Now available in a dual format edition from the BFI, replacing previous separate Blu-ray and DVD versions (both of which are still available if you’re quick!), “The Otherside of the Underneath” features the original 107 minute theatrical cut and 33 minutes of extra and extended material from the workprint, which can either be viewed separately or, on the Blu-ray version, as an extended cut which seamlessly branches the extra footage into the full movie, giving it a running time well in excess of two hours. The 16 mm film stock is, understandably, very grainy, and there isn’t the kind of resolution to be found here that one would normally expect from the Blu-ray format, although given the source material it’s probably always looked much like it does here. Extras wise there’s a video interview with actress Shelia Allen, who takes part in the on-stage striptease section of the movie (after turning down a part in “The Onedin Line” to do Arden the favour!) and also an interview with Natasha Morgan who appears in part of the group therapy section. These run at 27 minutes and 9 minutes respectively and were filmed for Susan Croft’s Unfinished Histories project, which was set up to record the history of alternative British theatre. There’s some interesting insight into the circumstances of the making of the film and further corroboration of the view that the project had a dubious exploitative side to it for many of the participants. There’s also a trailer for Arden and Bond’s third full-length feature “Anti-Clock”, and the usual full-colour BFI booklet is included with the set, which in this case is a particularly interesting read featuring many fine essays, reviews and analyses of the movie and its background, as well as extensive biographical notes and filmographies.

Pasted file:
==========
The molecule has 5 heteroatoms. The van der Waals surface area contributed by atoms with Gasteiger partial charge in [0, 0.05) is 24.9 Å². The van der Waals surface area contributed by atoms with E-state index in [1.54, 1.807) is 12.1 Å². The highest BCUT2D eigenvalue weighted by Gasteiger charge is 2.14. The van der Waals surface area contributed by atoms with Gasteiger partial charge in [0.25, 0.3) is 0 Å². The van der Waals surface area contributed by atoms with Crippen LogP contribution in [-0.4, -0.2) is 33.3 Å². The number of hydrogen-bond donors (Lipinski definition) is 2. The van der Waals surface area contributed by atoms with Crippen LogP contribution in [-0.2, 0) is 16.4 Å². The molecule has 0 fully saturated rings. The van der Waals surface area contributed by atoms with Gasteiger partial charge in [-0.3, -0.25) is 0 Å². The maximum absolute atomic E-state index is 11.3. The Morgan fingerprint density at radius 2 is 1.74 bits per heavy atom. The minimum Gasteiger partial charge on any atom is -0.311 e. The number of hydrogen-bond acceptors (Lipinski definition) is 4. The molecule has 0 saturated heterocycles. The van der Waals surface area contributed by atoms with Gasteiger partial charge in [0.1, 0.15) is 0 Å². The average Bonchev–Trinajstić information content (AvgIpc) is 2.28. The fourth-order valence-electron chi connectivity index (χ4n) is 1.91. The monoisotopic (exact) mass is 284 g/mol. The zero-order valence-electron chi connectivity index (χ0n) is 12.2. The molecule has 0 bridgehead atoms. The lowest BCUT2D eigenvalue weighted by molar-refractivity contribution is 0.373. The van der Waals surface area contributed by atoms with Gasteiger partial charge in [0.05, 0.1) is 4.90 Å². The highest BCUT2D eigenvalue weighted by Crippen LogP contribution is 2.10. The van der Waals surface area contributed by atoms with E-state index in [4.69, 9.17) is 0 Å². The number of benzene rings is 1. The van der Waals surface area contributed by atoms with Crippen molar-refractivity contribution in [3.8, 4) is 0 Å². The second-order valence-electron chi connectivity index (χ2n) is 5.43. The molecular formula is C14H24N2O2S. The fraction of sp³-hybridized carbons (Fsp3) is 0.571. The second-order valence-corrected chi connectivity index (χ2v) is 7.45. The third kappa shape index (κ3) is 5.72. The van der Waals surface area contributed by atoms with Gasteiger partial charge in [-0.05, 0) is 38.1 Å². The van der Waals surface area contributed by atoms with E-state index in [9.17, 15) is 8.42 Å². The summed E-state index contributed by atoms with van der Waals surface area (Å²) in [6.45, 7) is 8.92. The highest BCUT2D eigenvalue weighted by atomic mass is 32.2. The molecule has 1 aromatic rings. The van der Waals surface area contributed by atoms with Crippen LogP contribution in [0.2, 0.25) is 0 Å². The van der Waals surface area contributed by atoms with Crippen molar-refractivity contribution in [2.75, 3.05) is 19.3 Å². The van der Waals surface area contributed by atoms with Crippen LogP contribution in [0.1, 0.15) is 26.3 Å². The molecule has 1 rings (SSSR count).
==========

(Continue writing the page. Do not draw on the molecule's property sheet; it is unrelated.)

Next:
This is an almost uncategorisable transmission from the most neglected underside of the British art cinema underground, which well deserves the rescue job the BFI have done to preserve it after years of it being lost from view. Not an easy or indeed likable find, but required viewing for anyone interested in the more offbeat areas of British film and its checkered history.